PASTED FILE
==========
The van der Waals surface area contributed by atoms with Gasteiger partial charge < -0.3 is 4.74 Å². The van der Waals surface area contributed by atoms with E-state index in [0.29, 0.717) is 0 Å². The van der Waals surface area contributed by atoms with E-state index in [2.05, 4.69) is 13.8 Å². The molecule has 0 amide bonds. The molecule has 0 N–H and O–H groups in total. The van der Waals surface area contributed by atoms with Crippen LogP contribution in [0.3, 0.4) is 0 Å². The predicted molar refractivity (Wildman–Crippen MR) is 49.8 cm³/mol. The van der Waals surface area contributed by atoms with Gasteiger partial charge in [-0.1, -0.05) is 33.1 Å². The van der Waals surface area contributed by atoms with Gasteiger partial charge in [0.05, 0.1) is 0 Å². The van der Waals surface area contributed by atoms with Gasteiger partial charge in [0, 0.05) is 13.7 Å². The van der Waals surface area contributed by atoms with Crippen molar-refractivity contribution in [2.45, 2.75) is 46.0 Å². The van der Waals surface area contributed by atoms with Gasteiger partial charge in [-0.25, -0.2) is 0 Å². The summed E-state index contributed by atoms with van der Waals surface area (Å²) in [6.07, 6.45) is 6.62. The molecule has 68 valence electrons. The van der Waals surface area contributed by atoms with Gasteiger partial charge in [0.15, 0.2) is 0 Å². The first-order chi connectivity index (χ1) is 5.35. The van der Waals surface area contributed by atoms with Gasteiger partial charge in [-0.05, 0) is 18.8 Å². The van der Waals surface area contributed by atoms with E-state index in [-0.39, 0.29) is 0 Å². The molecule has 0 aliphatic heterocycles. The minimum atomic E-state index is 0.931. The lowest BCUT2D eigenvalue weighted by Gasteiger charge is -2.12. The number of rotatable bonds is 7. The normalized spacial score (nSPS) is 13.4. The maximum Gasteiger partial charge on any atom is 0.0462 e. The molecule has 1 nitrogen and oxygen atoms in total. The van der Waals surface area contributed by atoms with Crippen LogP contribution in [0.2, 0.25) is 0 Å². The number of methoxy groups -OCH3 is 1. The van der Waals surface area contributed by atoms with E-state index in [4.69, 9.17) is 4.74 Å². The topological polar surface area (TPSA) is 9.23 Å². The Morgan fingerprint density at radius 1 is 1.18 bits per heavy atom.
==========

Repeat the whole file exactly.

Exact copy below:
The van der Waals surface area contributed by atoms with Gasteiger partial charge < -0.3 is 4.74 Å². The van der Waals surface area contributed by atoms with E-state index in [0.29, 0.717) is 0 Å². The van der Waals surface area contributed by atoms with E-state index in [2.05, 4.69) is 13.8 Å². The molecule has 0 amide bonds. The molecule has 0 N–H and O–H groups in total. The van der Waals surface area contributed by atoms with Crippen LogP contribution in [0.3, 0.4) is 0 Å². The predicted molar refractivity (Wildman–Crippen MR) is 49.8 cm³/mol. The van der Waals surface area contributed by atoms with Gasteiger partial charge in [-0.1, -0.05) is 33.1 Å². The van der Waals surface area contributed by atoms with Gasteiger partial charge in [0.05, 0.1) is 0 Å². The van der Waals surface area contributed by atoms with Gasteiger partial charge in [0, 0.05) is 13.7 Å². The van der Waals surface area contributed by atoms with Crippen molar-refractivity contribution in [2.45, 2.75) is 46.0 Å². The van der Waals surface area contributed by atoms with Gasteiger partial charge in [-0.25, -0.2) is 0 Å². The summed E-state index contributed by atoms with van der Waals surface area (Å²) in [6.07, 6.45) is 6.62. The molecule has 68 valence electrons. The van der Waals surface area contributed by atoms with Gasteiger partial charge in [0.15, 0.2) is 0 Å². The first-order chi connectivity index (χ1) is 5.35. The van der Waals surface area contributed by atoms with Gasteiger partial charge in [-0.05, 0) is 18.8 Å². The van der Waals surface area contributed by atoms with E-state index in [-0.39, 0.29) is 0 Å². The molecule has 0 aliphatic heterocycles. The minimum atomic E-state index is 0.931. The lowest BCUT2D eigenvalue weighted by Gasteiger charge is -2.12. The number of rotatable bonds is 7. The normalized spacial score (nSPS) is 13.4. The maximum Gasteiger partial charge on any atom is 0.0462 e. The molecule has 1 nitrogen and oxygen atoms in total. The van der Waals surface area contributed by atoms with Crippen LogP contribution in [0.2, 0.25) is 0 Å². The number of methoxy groups -OCH3 is 1. The van der Waals surface area contributed by atoms with E-state index in [4.69, 9.17) is 4.74 Å². The topological polar surface area (TPSA) is 9.23 Å². The Morgan fingerprint density at radius 1 is 1.18 bits per heavy atom.